Gov. Gretchen Whitmer signed a temporary order to extend unemployment benefits for 26 weeks, with federal funds paying for some of that extension.
A series of additional executive orders received bipartisan support Whitmer removed barriers to workers obtaining benefits. They included steps in the certification processes, like looking at the most recent job separation instead of the three most recent jobs. Coronavirus also made a wider range of workers eligible, including part-time workers and those in the “gig” economy.
Unclear, however, is whether the Democrat-led initiative to overhaul the system - notably by increasing payouts at a time when the heavily used system already has paid more than $4 billion to state residents - will gain Republican support.
Rep. Lee Chatfield, speaker of the state House, “is willing to look at any idea that can help address the current situation,” said spokesperson Gideon D’Assandro. Chatfield will let the Michigan Chamber of Commerce take the first look at the bill, D’Assandro said.
So far, the Chamber doesn't support changes, said Wendy Block, vice president of business advocacy for the statewide organization.
“While our hearts go out to the over 1.2 million people currently on the unemployment rolls due to COVID-19 and the government ordered shutdown of their place of employment, … this proposal would force Michigan’s 100 percent employer-financed Unemployment Trust Fund into bankruptcy,” Block said.
Block expressed concerns that Michigan is paying out over $245 million per week in benefits and the Michigan Unemployment Trust Fund is projected to run out of money by mid-August.
“Now is not the time to be calling for benefit increases, especially given that it is questionable whether the state will be able to continue to pay existing claims in the near future,” Block said.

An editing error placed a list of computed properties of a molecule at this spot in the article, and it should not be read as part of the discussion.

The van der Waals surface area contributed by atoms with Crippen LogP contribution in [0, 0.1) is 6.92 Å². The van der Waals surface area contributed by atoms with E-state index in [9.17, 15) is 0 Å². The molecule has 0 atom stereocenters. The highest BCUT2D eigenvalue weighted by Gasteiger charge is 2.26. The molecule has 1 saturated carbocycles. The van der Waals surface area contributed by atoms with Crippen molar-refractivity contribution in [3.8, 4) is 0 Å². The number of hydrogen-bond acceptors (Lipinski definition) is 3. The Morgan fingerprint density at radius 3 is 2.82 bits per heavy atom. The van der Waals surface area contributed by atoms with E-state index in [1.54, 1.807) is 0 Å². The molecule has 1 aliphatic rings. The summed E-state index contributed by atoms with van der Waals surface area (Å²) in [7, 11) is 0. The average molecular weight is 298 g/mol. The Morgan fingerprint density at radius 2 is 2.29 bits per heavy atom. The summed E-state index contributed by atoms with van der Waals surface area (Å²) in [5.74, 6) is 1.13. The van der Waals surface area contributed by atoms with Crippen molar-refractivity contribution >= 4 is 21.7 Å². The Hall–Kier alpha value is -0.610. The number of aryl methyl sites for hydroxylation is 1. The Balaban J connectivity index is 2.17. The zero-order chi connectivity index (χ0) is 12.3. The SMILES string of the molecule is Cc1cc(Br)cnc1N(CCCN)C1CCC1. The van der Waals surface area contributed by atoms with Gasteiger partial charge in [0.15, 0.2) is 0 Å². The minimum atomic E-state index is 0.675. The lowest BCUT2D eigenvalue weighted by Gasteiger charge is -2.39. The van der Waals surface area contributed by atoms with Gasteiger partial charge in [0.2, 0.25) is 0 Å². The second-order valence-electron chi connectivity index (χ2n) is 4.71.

Across the United States, data point to a range of policies across states when it comes to how they set systems to help unemployed workers, according to research released in January from economists at the Upjohn Institute in Kalamazoo.
Among their considerations as they recommend national unemployment insurance reform is the disparity in quality of their programs.
“For unemployed workers who do collect benefits,” wrote Christopher J. O'Leary and Stephen A. Wandner, “they receive lower benefit amounts and for shorter periods of time, despite the increasing need for benefits as the average duration of unemployment has increased in the United States.”
Yet jobless payments play a role in recovery from a recession, they said, offering workers an economic bridge to their next job. Extending benefits, they said, helps workers during periods when job openings increase slowly.
That’s one concern of Ruark, and why he said this is a good time for the Legislature to consider changes to the system.
“Even when the health risk has diminished, there’s still going to be economic effects from all of this,” Ruark said. “Some of the businesses will open back up, and some will have to close permanently. There will be people who need those benefits as they look for work, probably for quite a while after society gets back to normal.”